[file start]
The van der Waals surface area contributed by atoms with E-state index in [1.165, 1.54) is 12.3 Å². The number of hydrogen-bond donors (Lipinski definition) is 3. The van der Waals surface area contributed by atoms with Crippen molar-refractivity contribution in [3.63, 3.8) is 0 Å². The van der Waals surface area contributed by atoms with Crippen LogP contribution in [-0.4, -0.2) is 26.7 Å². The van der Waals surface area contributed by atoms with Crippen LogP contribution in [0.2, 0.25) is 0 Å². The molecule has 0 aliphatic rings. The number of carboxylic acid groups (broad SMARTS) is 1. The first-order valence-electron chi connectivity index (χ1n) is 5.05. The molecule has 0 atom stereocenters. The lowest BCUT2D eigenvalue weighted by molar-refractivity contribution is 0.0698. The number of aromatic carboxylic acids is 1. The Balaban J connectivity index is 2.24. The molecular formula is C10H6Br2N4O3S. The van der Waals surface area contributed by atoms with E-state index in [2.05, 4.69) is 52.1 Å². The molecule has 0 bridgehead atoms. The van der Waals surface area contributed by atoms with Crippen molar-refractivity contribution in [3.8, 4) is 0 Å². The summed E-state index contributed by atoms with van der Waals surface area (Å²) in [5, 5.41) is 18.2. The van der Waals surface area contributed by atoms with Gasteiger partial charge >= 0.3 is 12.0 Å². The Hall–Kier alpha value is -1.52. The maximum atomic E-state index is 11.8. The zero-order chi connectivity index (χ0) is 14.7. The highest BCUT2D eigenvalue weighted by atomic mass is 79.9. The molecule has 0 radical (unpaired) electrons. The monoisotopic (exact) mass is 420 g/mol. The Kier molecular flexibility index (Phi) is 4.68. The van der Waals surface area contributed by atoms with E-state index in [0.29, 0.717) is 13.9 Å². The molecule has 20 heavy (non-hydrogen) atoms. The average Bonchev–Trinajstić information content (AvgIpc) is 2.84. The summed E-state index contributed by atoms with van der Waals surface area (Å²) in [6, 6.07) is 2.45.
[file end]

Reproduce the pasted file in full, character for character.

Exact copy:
The van der Waals surface area contributed by atoms with E-state index in [1.165, 1.54) is 12.3 Å². The number of hydrogen-bond donors (Lipinski definition) is 3. The van der Waals surface area contributed by atoms with Crippen molar-refractivity contribution in [3.63, 3.8) is 0 Å². The van der Waals surface area contributed by atoms with Crippen LogP contribution in [-0.4, -0.2) is 26.7 Å². The van der Waals surface area contributed by atoms with Crippen LogP contribution in [0.2, 0.25) is 0 Å². The molecule has 0 aliphatic rings. The number of carboxylic acid groups (broad SMARTS) is 1. The first-order valence-electron chi connectivity index (χ1n) is 5.05. The molecule has 0 atom stereocenters. The lowest BCUT2D eigenvalue weighted by molar-refractivity contribution is 0.0698. The number of aromatic carboxylic acids is 1. The Balaban J connectivity index is 2.24. The molecular formula is C10H6Br2N4O3S. The van der Waals surface area contributed by atoms with E-state index in [2.05, 4.69) is 52.1 Å². The molecule has 0 bridgehead atoms. The van der Waals surface area contributed by atoms with Crippen molar-refractivity contribution in [3.8, 4) is 0 Å². The summed E-state index contributed by atoms with van der Waals surface area (Å²) in [5, 5.41) is 18.2. The van der Waals surface area contributed by atoms with Gasteiger partial charge >= 0.3 is 12.0 Å². The Hall–Kier alpha value is -1.52. The maximum atomic E-state index is 11.8. The zero-order chi connectivity index (χ0) is 14.7. The highest BCUT2D eigenvalue weighted by atomic mass is 79.9. The molecule has 0 radical (unpaired) electrons. The monoisotopic (exact) mass is 420 g/mol. The Kier molecular flexibility index (Phi) is 4.68. The van der Waals surface area contributed by atoms with E-state index in [0.29, 0.717) is 13.9 Å². The molecule has 20 heavy (non-hydrogen) atoms. The average Bonchev–Trinajstić information content (AvgIpc) is 2.84. The summed E-state index contributed by atoms with van der Waals surface area (Å²) in [6, 6.07) is 2.45.